The Shrinking Buying Power of the Middle Class
According to the Merriam-Webster’s Online Dictionary, the middle class is “a class occupying a position between the upper class and the lower class; especially: a fluid heterogeneous socioeconomic grouping composed principally of business and professional people, bureaucrats, and some farmers and skilled workers sharing common social characteristics and values (Merriam-Webster). In the United States, their family incomes would generally range from $25,000 to about $99,999 and the median is about $45,000 per year (Census). Nowadays, the middle class workers are less likely to work in manufacturing companies, although there were many of them in factories before three decades ago.
It would seem that the middle class workers are earning a good amount of money but Louis Uchitelle of The New York Times reports that “In the New York metropolitan area, you can have six-figure incomes and still feel like you are struggling” (A1+). The middle class workers have been declining in the sense of living standard because a middle class lifestyle in the United States has become more difficult to achieve with each passing year.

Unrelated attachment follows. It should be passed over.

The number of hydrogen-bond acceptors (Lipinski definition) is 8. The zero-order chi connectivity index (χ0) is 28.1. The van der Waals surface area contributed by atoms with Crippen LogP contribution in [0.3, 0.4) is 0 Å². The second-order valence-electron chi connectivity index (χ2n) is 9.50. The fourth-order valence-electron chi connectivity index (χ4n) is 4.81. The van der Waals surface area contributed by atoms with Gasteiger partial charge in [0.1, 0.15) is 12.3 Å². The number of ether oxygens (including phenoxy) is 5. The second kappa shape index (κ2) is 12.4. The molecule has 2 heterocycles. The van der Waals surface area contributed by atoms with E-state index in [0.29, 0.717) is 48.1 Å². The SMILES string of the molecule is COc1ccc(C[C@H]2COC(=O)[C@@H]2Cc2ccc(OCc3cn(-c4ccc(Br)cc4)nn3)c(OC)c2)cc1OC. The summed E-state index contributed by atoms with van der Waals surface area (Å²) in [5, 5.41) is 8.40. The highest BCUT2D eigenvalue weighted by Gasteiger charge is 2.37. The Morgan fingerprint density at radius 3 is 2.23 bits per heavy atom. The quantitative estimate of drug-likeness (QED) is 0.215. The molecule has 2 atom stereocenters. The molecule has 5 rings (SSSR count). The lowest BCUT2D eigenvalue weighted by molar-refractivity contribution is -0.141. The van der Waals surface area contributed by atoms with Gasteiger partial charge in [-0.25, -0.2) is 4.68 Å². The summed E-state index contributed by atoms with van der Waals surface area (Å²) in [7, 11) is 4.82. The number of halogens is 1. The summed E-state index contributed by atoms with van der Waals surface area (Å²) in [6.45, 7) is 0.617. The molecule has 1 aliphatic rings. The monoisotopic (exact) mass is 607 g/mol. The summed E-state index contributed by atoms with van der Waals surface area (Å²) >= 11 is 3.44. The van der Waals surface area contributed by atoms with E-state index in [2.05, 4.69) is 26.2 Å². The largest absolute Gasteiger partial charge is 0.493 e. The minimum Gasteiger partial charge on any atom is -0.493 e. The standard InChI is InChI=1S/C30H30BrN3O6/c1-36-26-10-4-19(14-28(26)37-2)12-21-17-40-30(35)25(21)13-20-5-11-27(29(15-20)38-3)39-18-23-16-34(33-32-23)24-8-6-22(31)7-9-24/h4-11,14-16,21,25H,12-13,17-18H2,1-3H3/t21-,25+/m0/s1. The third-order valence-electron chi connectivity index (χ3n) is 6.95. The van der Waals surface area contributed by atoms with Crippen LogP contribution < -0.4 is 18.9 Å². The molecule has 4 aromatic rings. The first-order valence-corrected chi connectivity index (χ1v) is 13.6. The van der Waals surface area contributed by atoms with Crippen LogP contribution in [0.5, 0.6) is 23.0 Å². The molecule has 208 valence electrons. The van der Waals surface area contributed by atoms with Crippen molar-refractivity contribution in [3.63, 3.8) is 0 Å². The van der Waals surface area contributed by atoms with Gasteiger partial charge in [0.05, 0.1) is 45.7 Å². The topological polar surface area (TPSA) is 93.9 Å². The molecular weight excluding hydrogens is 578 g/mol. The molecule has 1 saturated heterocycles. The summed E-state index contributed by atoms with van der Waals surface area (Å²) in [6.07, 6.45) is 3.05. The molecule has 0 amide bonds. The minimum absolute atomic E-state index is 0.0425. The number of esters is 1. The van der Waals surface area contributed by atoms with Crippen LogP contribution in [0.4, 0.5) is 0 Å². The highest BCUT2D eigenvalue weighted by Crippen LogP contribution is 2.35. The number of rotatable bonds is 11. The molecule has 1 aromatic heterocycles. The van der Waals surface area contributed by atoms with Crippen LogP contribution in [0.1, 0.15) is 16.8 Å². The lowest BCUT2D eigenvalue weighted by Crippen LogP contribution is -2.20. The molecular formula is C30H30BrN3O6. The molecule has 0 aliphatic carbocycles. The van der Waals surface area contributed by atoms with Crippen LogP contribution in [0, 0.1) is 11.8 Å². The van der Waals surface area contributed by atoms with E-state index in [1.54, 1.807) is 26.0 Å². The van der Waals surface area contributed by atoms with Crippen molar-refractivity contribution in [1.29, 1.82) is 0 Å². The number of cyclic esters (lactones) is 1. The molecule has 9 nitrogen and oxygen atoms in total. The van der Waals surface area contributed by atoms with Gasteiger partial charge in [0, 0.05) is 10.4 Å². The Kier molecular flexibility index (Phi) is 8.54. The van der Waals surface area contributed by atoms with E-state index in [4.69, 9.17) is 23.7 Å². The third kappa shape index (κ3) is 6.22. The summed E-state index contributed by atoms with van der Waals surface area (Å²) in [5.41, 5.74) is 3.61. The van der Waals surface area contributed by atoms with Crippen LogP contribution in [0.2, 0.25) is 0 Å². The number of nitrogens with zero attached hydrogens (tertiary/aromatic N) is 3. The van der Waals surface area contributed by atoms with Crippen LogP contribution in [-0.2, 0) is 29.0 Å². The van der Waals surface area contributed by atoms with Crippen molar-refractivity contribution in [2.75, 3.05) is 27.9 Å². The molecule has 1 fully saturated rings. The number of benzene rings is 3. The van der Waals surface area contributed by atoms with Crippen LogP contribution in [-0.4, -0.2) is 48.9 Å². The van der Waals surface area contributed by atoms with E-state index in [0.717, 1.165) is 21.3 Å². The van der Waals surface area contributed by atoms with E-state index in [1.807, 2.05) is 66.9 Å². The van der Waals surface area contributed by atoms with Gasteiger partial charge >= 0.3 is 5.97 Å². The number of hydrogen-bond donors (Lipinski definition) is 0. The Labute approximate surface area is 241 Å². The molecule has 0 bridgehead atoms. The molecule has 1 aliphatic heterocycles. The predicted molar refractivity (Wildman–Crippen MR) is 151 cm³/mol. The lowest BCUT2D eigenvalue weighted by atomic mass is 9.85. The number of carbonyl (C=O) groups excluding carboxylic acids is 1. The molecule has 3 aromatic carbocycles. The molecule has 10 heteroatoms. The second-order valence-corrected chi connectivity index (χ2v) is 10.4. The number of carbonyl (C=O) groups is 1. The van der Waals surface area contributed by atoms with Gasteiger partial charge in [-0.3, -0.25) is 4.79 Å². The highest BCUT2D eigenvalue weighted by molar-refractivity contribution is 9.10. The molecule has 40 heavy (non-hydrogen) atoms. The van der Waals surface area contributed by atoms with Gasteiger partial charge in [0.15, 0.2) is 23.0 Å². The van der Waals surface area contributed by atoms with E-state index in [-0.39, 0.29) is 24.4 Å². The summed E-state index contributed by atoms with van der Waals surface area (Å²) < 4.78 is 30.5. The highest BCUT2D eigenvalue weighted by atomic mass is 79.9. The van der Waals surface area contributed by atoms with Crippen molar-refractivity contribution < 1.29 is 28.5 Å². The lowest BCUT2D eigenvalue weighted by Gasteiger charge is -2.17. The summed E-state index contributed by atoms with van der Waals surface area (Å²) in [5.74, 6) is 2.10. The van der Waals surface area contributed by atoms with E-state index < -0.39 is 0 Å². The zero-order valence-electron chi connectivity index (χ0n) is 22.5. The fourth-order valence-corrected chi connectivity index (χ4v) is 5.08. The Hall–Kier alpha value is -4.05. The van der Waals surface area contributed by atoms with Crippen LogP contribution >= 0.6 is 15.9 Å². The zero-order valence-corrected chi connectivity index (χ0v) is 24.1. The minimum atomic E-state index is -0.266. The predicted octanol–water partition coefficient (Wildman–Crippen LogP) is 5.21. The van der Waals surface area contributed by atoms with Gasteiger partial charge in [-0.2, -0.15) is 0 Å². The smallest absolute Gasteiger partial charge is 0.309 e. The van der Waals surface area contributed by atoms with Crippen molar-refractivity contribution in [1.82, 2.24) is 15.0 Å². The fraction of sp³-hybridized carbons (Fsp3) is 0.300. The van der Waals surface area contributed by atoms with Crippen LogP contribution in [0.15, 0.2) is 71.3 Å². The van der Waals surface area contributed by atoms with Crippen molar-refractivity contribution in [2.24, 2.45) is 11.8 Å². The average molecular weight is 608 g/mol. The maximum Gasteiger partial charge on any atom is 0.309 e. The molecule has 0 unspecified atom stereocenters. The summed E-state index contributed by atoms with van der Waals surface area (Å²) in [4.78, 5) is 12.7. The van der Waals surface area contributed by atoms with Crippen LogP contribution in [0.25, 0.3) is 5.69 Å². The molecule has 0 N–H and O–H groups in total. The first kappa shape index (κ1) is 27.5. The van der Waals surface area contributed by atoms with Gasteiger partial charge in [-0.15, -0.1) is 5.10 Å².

The middle class workers emerged during the Industrial Revolution period in the first few decades of the 19th century (Encarta). The rise of the United States economy has created new jobs for the middle class workers. The most popular and profitable industry in this period was the manufacturing industry. Many middle class workers were earning high income and the economy was prospering from the industry. By the 1970s, the manufacturing industry has reached its maturity stage and was followed by deindustrialization, which is the reduction of industrial activities. In their report “Growth in Family Income Inequality,” Chevan and Stokes identify that “industrial restructuring, often called ‘deindustrialization’, is the single most powerful and direct cause of the growing income inequality and the declining fortunes of the working classes” (365). During the deindustrialization period, many middle class workers lost their jobs and the country suffered from the rapid growth of family income inequality.